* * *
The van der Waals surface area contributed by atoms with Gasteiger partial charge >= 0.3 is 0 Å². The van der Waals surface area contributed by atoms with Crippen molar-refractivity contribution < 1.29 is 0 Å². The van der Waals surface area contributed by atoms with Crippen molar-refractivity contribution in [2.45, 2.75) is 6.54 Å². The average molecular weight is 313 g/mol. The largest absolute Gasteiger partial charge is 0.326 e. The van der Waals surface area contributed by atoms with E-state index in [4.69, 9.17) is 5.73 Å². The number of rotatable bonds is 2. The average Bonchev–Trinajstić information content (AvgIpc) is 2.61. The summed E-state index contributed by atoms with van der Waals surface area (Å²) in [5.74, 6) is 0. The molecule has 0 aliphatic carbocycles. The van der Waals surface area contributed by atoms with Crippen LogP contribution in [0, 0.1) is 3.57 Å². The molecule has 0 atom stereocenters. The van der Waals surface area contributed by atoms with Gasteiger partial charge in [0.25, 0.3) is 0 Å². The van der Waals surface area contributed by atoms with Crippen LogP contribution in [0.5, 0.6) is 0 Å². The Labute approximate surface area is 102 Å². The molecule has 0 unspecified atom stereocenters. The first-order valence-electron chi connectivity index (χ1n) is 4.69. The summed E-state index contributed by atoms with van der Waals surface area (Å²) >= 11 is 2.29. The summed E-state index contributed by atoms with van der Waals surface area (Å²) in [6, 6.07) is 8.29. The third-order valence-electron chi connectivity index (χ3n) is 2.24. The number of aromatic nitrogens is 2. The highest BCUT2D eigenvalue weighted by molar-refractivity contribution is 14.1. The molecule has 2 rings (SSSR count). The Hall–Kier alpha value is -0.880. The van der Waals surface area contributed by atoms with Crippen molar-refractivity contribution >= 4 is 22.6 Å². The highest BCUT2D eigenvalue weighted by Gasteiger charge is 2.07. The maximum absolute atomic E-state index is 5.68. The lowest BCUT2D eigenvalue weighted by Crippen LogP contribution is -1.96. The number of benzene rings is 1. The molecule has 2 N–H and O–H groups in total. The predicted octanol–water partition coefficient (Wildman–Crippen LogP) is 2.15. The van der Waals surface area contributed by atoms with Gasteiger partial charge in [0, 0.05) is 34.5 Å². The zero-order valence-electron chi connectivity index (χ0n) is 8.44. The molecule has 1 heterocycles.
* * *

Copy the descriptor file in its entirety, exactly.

The van der Waals surface area contributed by atoms with Gasteiger partial charge >= 0.3 is 0 Å². The van der Waals surface area contributed by atoms with Crippen molar-refractivity contribution < 1.29 is 0 Å². The van der Waals surface area contributed by atoms with Crippen molar-refractivity contribution in [2.45, 2.75) is 6.54 Å². The average molecular weight is 313 g/mol. The largest absolute Gasteiger partial charge is 0.326 e. The van der Waals surface area contributed by atoms with E-state index in [4.69, 9.17) is 5.73 Å². The number of rotatable bonds is 2. The average Bonchev–Trinajstić information content (AvgIpc) is 2.61. The summed E-state index contributed by atoms with van der Waals surface area (Å²) in [5.74, 6) is 0. The molecule has 0 aliphatic carbocycles. The van der Waals surface area contributed by atoms with Crippen LogP contribution in [0, 0.1) is 3.57 Å². The molecule has 0 atom stereocenters. The van der Waals surface area contributed by atoms with Gasteiger partial charge in [0.25, 0.3) is 0 Å². The van der Waals surface area contributed by atoms with Crippen LogP contribution in [0.5, 0.6) is 0 Å². The Labute approximate surface area is 102 Å². The molecule has 0 unspecified atom stereocenters. The first-order valence-electron chi connectivity index (χ1n) is 4.69. The summed E-state index contributed by atoms with van der Waals surface area (Å²) >= 11 is 2.29. The summed E-state index contributed by atoms with van der Waals surface area (Å²) in [6, 6.07) is 8.29. The third-order valence-electron chi connectivity index (χ3n) is 2.24. The number of aromatic nitrogens is 2. The highest BCUT2D eigenvalue weighted by molar-refractivity contribution is 14.1. The molecule has 2 rings (SSSR count). The Hall–Kier alpha value is -0.880. The van der Waals surface area contributed by atoms with Crippen molar-refractivity contribution >= 4 is 22.6 Å². The highest BCUT2D eigenvalue weighted by Gasteiger charge is 2.07. The maximum absolute atomic E-state index is 5.68. The lowest BCUT2D eigenvalue weighted by Crippen LogP contribution is -1.96. The number of benzene rings is 1. The molecule has 2 N–H and O–H groups in total. The predicted octanol–water partition coefficient (Wildman–Crippen LogP) is 2.15. The van der Waals surface area contributed by atoms with Gasteiger partial charge in [0, 0.05) is 34.5 Å². The zero-order valence-electron chi connectivity index (χ0n) is 8.44. The molecule has 1 heterocycles.